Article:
This rule applies regardless of whether the subject is a noun, pronoun, or even an adjective. So next time you’re writing a sentence with multiple verbs, just make sure that they agree with the subject – otherwise, you might end up with some very confused readers.
Two Subjects Connected by Conjunctions
Whenever you have more than one subject connected by and, your verb should take the plural form. This is a key principle in subject-verb agreement. The subject and verb are the most important parts of any sentence.
Jessica and her parents are going to the mall.
Because both of the nouns or pronouns in the subject are doing the action when joined with and, you need to use the plural verb, which is are in this example. If you are unsure if your sentence is correct, test it by substituting indefinite pronouns in the place of the subject.
Since there are multiple people in this example, use they. You wouldn’t say they is going to the mall, so you know you need the plural form are.
When you use the conjunction or with at least two singular nouns, your verb will also be singular, because the sentence implies that only one or the other of the subjects is doing the action.
Jessica or her mother is going to the mall.
To test in this case, you can just drop one of the nouns and see if the sentence is still correct. You wouldn’t say Jessica are going to the mall or her mother are going to the mall, so you need to use the singular verb.
The trickiest form of subject verb agreement occurs when you have singular and plural nouns in the subject of the same sentence.
If the subjects are joined by and, you simply make the verb plural, since all the subjects are doing the action. If the nouns are joined by or, the verb agrees with whichever noun or pronoun is closest to it.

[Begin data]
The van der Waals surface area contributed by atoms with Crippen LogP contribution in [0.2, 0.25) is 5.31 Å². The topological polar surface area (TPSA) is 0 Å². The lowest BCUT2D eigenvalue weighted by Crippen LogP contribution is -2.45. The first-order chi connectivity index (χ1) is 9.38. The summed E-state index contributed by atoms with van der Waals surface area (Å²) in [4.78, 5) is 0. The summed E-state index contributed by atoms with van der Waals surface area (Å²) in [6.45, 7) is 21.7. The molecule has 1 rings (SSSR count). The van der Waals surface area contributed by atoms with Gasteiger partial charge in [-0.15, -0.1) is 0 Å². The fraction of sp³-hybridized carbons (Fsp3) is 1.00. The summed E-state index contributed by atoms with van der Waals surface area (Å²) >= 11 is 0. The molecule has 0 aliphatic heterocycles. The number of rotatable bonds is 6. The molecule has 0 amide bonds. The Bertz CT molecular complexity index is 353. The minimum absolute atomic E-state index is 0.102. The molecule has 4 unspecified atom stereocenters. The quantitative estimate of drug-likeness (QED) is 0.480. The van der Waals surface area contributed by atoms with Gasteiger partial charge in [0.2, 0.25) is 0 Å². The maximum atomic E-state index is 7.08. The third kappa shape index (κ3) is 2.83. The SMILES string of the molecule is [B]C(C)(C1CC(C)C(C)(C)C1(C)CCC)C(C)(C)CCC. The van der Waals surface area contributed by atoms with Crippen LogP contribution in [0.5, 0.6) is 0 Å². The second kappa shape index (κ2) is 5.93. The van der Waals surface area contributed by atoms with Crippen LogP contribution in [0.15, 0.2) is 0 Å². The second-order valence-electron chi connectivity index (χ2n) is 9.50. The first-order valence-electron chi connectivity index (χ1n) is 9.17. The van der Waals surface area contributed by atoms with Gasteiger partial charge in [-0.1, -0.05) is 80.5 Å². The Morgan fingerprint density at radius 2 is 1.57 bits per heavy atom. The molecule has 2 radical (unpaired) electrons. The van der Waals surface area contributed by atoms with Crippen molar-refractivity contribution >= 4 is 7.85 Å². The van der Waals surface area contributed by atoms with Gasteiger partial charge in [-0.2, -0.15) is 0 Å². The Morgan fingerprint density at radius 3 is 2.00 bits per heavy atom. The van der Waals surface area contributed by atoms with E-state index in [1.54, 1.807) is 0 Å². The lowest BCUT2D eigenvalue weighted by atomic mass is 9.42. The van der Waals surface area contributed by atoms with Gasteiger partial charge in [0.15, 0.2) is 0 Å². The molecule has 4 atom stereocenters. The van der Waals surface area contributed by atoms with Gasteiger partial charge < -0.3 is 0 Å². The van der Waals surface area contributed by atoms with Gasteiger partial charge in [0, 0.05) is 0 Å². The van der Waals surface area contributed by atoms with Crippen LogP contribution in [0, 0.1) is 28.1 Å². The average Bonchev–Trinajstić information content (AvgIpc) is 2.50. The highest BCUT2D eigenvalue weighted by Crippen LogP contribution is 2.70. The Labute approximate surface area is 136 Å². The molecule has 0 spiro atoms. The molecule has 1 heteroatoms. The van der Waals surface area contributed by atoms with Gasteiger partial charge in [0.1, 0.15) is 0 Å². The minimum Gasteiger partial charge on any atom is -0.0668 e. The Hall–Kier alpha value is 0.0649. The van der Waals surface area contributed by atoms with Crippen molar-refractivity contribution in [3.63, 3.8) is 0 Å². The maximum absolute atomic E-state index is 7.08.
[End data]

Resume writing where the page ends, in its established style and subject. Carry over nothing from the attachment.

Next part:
Either the boy or his parents are going to the mall.
Either the parents or the boy is going to the mall.
In these cases, as long as the verb agrees with the closes subject noun, you will be correct.
Takeaway: When more than one subject is connected by and, your verb should take the plural form.
Doesn’t and Don’t
Some people have trouble with the contractions doesn’t, short for does not, and don’t, short for do not. Doesn’t should be used with parts of speech like singular nouns and pronouns, while don’t should be used with plural nouns and pronouns. There is an exception. The pronouns I and you always use don’t.
He doesn’t like baseball. I don’t like baseball.
This can be confusing, but just remember the two exceptions, and you’ll get it right every time.
Phrases Between Subject and Verb
One of the most confusing parts of subject verb agreement is when a phrase comes in between the subject and the verb, because this seems contradictory to the rule that the verb agrees with whatever subject noun is closest. This is not a contradiction of the rule, because the phrase is not part of the subject.
One of my books is red.
Of my books is a phrase that describes which book the speaker is talking about, so the real subject of this sentence is one. This means that the verb, is, must agree with the subject one.
Typically, the subject is the noun that precedes of, which can make the subject easier to spot. There is an exception to this rule: Words that describe a portion are not the subject, and in these cases, the subject will follow the word of. In these cases, the verb must agree with the noun following of.
Twenty percent of those girls want to be doctors.
All of my homework is done.
Some of the dogs did not like her.
Either, Neither, Each, Each One, Everyone, Everybody, Anyone, Anybody, Nobody, Somebody, Someone, and No One
All of the above words are singular and should use a singular verb.
Nobody minds the noise.
Either is fine. For example, you might say “me either” in response to a positive statement.
Always Singular or Plural
Some words always take a singular or plural form even if the word may appear to the be the opposite, and you just have to learn what they are.
Common singular words requiring a singular verb: civics, measles, news, mathematics. Most words concerning distances, amounts of money, and time periods will be considered singular when used as a collective unit.
Common plural words requiring a plural verb: pants, trousers, shears, scissors, tweezers.
Subject Verb Agreement Quiz
- Which of the following sentences demonstrates correct subject-verb agreement?
a) The dogs barks loudly.
b) The dog barks loudly.